Fortunately, despite the similarity of the overall prevalence, the degree of burnout is less in our students compared with the samples of other studies. Severe and high burnout was seen in 31.6% of the Pakistani students, compared with 3.73% in our population.[2] The instrument has been the same in both the studies. The reasons behind such a disparity are worth exploring.

To see whether the burnout varied among students of different academic years, the subgroups of medical students were compared. There was no statistically significant difference across the groups. This was not in accordance with previous studies on burnout.[4] In previous studies, it had been found that senior medical students had more burnout. But in this study although statistically not significant, the distribution is bimodal: early years and final years were associated with more burnout, with a lesser peak during intermediate years. This difference should be interpreted with caution because the response rate was poor for intermediate-year students.

The study found that female gender, exposure to stressors, and dissatisfaction with career option are associated with burnout, both in univariate [Table 1] and multivariate analyses [Table 2], and not maintaining hobbies in univariate analysis alone.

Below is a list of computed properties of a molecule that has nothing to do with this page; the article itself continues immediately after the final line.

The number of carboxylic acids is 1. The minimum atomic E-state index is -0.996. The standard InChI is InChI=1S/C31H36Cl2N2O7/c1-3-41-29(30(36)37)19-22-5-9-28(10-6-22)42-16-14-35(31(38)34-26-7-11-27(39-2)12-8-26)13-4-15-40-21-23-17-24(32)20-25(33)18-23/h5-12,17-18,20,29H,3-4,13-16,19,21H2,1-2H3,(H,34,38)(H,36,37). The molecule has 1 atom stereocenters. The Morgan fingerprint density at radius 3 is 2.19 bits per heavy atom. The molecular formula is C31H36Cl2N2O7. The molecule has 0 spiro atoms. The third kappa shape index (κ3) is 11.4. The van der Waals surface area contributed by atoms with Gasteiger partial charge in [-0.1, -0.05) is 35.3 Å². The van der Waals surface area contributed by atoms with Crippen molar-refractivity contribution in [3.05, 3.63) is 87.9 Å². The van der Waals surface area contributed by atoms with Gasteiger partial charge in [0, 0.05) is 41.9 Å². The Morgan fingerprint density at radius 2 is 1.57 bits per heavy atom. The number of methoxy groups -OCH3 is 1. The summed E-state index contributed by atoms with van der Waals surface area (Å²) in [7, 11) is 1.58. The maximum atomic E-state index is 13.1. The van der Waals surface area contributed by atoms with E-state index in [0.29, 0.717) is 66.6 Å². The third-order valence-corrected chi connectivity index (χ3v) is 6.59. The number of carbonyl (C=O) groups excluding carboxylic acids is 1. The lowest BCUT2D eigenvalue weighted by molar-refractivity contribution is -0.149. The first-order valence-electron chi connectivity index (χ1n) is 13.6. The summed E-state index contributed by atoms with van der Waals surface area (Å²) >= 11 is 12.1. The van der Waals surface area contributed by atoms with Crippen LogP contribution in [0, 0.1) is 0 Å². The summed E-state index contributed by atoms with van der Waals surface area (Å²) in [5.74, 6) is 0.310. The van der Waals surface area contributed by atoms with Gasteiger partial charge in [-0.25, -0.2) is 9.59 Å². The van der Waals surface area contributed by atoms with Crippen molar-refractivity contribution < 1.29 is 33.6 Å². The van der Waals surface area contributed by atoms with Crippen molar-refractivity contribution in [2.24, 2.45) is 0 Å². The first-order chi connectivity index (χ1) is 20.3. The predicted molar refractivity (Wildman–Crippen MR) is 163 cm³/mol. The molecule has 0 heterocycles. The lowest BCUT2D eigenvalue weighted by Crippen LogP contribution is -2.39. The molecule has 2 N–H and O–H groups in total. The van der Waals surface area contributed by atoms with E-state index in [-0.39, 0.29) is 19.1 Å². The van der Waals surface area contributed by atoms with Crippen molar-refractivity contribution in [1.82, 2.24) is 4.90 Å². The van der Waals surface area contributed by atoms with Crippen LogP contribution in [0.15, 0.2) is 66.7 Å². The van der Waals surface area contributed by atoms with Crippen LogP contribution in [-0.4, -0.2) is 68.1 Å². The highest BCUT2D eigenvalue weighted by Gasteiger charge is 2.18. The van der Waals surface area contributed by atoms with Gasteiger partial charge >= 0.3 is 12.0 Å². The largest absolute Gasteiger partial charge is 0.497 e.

The association of burnout with female gender had been consistently reported in the literature.[2],[23],[24] Negative life events had more impact on female students than their male counterparts in terms of both frequency and intensity[25] Moreover, female medical students are more stressed during contact with patients and autopsy more frequently than male students.[24] Interventions specific to female gender are needed to prevent and ameliorate burnout among them.

Burnout has been described in association with stressful life experiences.[26] Such a relationship has been demonstrated by this study also. Previous studies have reported that students who regretted choosing medical studies have higher burnout scores than students who were comfortable with the medical discipline as their chosen career path.[27] Choosing medical discipline based on one's own interest was assessed in this study for its relationship with burnout. Burnout was found significantly related to an enforced choice. Whether it is a falsified response to the current dissatisfaction with the choice of medicine is to be examined.